If fish oil is too much like fish for you (and for some people who just don’t like fish this can be a tough obstacle to overcome) there are other options as well. Algae oil, for instance, is a common alternative to fish oil.
Flaxseed is also a popular option and is excellent sprinkled onto cereal or yogurt in the morning at breakfast, or convenient in supplement form.
Research shows some differences in the benefits you get from omega 3 fatty acids, depending on whether you get your omega-3s from longer chains marine and algae-based sources or vegetable sources such as flax seed—however, getting some form of omega-3s is better than not getting any at all.
You can also look for foods that have been fortified with omega-3s such as eggs (though not all eggs are created equal, the omega-3 content of an egg depends on the diet of the hens producing the eggs).
One of my personal favorites is sardines. Try to eat them regularly. If you have never tried sardines (or if you haven’t tried them since you were a kid), do not overlook this incredible super food! Sardines have come a long way in quality and freshness. They can be packed in a variety of yummy options such as mustard, marinara, or olive oil and spices, they travel well and they are cheap. For lunch, I often bring left over tossed salad and throw on a can of sardines in olive oil, and voila, the perfect lunch that balances protein and fresh vegetables. It takes no time to prepare and I can’t even mess it up.
The good news about omega-3s, in whatever form you choose is that the science is rapidly expanding and the positive results are piling up. The evidence strongly suggests that we should be consuming foods and supplements that contain omega-3 fatty acids and we should be doing it at every stage of our life. It is important for healthy pregnancy and development in children and adolescents; it supports our hearts, our brains, and counterbalances the excess inflammation throughout the body. You and your family have so many options available there’s no excuse to avoid this critical nutrient.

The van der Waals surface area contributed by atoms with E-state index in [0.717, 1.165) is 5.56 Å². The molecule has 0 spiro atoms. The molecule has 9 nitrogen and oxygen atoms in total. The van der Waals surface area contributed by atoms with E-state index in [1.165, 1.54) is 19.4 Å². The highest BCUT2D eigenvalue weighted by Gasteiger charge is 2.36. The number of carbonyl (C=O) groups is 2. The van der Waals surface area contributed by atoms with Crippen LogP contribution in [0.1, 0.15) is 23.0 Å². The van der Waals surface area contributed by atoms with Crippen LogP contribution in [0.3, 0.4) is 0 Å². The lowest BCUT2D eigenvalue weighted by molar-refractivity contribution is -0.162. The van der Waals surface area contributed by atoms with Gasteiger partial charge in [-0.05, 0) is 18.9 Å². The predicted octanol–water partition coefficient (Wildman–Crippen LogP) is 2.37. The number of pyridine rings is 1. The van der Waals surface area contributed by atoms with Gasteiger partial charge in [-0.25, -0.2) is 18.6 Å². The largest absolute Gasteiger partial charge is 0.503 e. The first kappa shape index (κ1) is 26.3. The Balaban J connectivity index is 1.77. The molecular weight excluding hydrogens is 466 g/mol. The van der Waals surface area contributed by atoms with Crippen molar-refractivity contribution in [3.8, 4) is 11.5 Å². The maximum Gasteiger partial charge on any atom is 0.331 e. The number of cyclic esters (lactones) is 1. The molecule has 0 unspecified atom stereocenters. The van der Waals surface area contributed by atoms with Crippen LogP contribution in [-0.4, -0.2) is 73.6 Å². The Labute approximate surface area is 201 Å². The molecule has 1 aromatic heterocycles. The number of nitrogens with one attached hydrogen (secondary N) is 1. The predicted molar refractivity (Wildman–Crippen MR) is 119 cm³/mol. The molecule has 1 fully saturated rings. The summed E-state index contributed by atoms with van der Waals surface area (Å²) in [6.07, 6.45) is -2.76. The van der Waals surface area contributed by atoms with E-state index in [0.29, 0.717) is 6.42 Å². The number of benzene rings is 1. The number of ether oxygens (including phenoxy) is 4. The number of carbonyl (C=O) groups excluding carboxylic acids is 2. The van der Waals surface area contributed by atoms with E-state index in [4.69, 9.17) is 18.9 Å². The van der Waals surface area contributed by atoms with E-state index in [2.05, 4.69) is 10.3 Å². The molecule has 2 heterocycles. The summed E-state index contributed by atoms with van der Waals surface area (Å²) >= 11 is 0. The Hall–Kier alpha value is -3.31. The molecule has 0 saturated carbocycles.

Duffy MacKay, N.D., is vice president, scientific and regulatory affairs for the Council for Responsible Nutrition (CRN), the dietary supplement industry’s leading trade association.
Hibbeln JR, Davis JM, Steer C et al. Maternal seafood consumption in pregnancy and neurodevelopmental outcomes in childhood (ALSPAC study): an observational cohort study. Lancet 369(9561), 578–585 (2007). Accessed at http://www.thelancet.com/journals/lancet/article/PIIS0140-6736(07)61118-0/fulltext
The Journal of Pediatrics, September 2010, Volume 157, Issue 3, Pages 395-400.e1 “Effects of Fish Oil Supplementation on Markers of the Metabolic Syndrome” Authors: M. Hojgaard Pedersen, C. Molgaard, L.I. Hellgren, L. Lauritzen; Accessed at http://www.jpeds.com/article/S0022-3476(10)00301-X/abstract
Tan ZS, Harris WS, Beiser AS, et al. Red blood cell omega-3 fatty acid levels and markers of accelerated brain aging. Neurology. 2012;78(9):658-664. Accessed at http://www.neurology.org/content/78/9/658.abstract
American Heart Association: Fish And Omega-3 Fatty Acids